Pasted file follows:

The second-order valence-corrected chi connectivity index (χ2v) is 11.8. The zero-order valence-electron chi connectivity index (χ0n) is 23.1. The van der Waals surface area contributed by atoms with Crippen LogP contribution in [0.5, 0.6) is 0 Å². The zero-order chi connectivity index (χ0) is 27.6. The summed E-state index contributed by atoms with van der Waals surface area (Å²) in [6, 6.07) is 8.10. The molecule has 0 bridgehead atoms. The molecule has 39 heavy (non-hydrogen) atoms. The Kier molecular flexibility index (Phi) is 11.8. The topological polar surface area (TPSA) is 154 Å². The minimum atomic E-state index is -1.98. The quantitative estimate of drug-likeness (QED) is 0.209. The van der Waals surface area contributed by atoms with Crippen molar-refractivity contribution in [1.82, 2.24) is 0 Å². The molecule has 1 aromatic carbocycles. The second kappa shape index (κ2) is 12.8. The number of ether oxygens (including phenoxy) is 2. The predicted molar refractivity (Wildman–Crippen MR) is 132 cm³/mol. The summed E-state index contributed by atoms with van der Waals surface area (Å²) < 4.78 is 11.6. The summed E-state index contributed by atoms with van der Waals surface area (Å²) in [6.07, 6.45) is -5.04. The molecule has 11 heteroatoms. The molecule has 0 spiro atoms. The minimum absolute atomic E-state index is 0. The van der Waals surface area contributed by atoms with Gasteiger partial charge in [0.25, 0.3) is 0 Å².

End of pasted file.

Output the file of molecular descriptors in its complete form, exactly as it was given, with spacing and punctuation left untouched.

The second-order valence-corrected chi connectivity index (χ2v) is 11.8. The zero-order valence-electron chi connectivity index (χ0n) is 23.1. The van der Waals surface area contributed by atoms with Crippen LogP contribution in [0.5, 0.6) is 0 Å². The zero-order chi connectivity index (χ0) is 27.6. The summed E-state index contributed by atoms with van der Waals surface area (Å²) in [6, 6.07) is 8.10. The molecule has 0 bridgehead atoms. The molecule has 39 heavy (non-hydrogen) atoms. The Kier molecular flexibility index (Phi) is 11.8. The topological polar surface area (TPSA) is 154 Å². The minimum atomic E-state index is -1.98. The quantitative estimate of drug-likeness (QED) is 0.209. The van der Waals surface area contributed by atoms with Crippen molar-refractivity contribution in [1.82, 2.24) is 0 Å². The molecule has 1 aromatic carbocycles. The second kappa shape index (κ2) is 12.8. The number of ether oxygens (including phenoxy) is 2. The predicted molar refractivity (Wildman–Crippen MR) is 132 cm³/mol. The summed E-state index contributed by atoms with van der Waals surface area (Å²) < 4.78 is 11.6. The summed E-state index contributed by atoms with van der Waals surface area (Å²) in [6.07, 6.45) is -5.04. The molecule has 11 heteroatoms. The molecule has 0 spiro atoms. The minimum absolute atomic E-state index is 0. The van der Waals surface area contributed by atoms with Gasteiger partial charge in [0.25, 0.3) is 0 Å².